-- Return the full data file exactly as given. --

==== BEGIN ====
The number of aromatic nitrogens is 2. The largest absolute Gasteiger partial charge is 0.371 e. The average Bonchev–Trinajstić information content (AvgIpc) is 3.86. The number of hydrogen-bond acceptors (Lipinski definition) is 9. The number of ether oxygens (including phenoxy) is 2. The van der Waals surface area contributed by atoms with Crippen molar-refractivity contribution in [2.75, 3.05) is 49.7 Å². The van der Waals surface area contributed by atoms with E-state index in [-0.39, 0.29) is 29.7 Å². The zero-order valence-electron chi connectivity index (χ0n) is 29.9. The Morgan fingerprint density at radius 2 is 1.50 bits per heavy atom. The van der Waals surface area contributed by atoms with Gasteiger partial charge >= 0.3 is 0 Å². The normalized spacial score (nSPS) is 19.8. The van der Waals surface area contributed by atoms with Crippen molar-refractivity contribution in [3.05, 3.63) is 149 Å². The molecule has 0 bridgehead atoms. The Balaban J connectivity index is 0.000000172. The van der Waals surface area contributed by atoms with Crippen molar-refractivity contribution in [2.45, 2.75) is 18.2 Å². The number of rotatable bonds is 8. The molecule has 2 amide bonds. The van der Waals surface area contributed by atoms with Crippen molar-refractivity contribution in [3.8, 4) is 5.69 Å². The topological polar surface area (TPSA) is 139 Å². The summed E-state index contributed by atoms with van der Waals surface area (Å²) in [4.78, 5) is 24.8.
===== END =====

The number of aromatic nitrogens is 2. The largest absolute Gasteiger partial charge is 0.371 e. The average Bonchev–Trinajstić information content (AvgIpc) is 3.86. The number of hydrogen-bond acceptors (Lipinski definition) is 9. The number of ether oxygens (including phenoxy) is 2. The van der Waals surface area contributed by atoms with Crippen molar-refractivity contribution in [2.75, 3.05) is 49.7 Å². The van der Waals surface area contributed by atoms with E-state index in [-0.39, 0.29) is 29.7 Å². The zero-order valence-electron chi connectivity index (χ0n) is 29.9. The Morgan fingerprint density at radius 2 is 1.50 bits per heavy atom. The van der Waals surface area contributed by atoms with Gasteiger partial charge >= 0.3 is 0 Å². The normalized spacial score (nSPS) is 19.8. The van der Waals surface area contributed by atoms with Crippen molar-refractivity contribution in [3.05, 3.63) is 149 Å². The molecule has 0 bridgehead atoms. The Balaban J connectivity index is 0.000000172. The van der Waals surface area contributed by atoms with Crippen molar-refractivity contribution in [2.45, 2.75) is 18.2 Å². The number of rotatable bonds is 8. The molecule has 2 amide bonds. The van der Waals surface area contributed by atoms with Crippen molar-refractivity contribution in [3.8, 4) is 5.69 Å². The topological polar surface area (TPSA) is 139 Å². The summed E-state index contributed by atoms with van der Waals surface area (Å²) in [4.78, 5) is 24.8.